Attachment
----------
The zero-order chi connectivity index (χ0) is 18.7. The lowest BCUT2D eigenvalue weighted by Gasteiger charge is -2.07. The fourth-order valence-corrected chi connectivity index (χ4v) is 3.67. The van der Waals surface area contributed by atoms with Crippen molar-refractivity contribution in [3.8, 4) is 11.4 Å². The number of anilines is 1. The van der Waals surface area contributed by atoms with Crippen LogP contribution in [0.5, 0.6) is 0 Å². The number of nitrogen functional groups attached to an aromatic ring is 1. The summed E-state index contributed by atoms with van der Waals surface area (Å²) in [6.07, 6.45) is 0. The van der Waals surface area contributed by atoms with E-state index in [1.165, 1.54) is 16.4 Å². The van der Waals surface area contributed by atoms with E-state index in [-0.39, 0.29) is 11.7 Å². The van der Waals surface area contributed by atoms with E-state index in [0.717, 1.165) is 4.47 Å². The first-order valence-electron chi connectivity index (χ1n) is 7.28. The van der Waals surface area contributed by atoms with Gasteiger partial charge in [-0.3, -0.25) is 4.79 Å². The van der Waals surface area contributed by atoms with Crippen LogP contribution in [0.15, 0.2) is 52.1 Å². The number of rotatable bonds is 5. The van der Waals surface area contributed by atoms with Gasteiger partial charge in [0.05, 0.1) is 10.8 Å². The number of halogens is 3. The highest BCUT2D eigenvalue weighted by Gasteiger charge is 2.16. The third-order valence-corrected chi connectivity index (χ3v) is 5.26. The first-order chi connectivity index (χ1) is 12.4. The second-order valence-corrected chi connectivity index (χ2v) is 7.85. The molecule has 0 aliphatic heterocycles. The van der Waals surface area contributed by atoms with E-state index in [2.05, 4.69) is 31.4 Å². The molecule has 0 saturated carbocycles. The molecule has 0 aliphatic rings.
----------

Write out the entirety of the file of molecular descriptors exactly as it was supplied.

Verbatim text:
The zero-order chi connectivity index (χ0) is 18.7. The lowest BCUT2D eigenvalue weighted by Gasteiger charge is -2.07. The fourth-order valence-corrected chi connectivity index (χ4v) is 3.67. The van der Waals surface area contributed by atoms with Crippen molar-refractivity contribution in [3.8, 4) is 11.4 Å². The number of anilines is 1. The van der Waals surface area contributed by atoms with Crippen LogP contribution in [0.5, 0.6) is 0 Å². The number of nitrogen functional groups attached to an aromatic ring is 1. The summed E-state index contributed by atoms with van der Waals surface area (Å²) in [6.07, 6.45) is 0. The van der Waals surface area contributed by atoms with E-state index in [1.165, 1.54) is 16.4 Å². The van der Waals surface area contributed by atoms with E-state index in [-0.39, 0.29) is 11.7 Å². The van der Waals surface area contributed by atoms with E-state index in [0.717, 1.165) is 4.47 Å². The first-order valence-electron chi connectivity index (χ1n) is 7.28. The van der Waals surface area contributed by atoms with Gasteiger partial charge in [-0.3, -0.25) is 4.79 Å². The van der Waals surface area contributed by atoms with Crippen LogP contribution in [0.15, 0.2) is 52.1 Å². The number of rotatable bonds is 5. The van der Waals surface area contributed by atoms with Gasteiger partial charge in [0.05, 0.1) is 10.8 Å². The number of halogens is 3. The highest BCUT2D eigenvalue weighted by Gasteiger charge is 2.16. The third-order valence-corrected chi connectivity index (χ3v) is 5.26. The first-order chi connectivity index (χ1) is 12.4. The second-order valence-corrected chi connectivity index (χ2v) is 7.85. The molecule has 0 aliphatic heterocycles. The van der Waals surface area contributed by atoms with E-state index in [2.05, 4.69) is 31.4 Å². The molecule has 0 saturated carbocycles. The molecule has 0 aliphatic rings.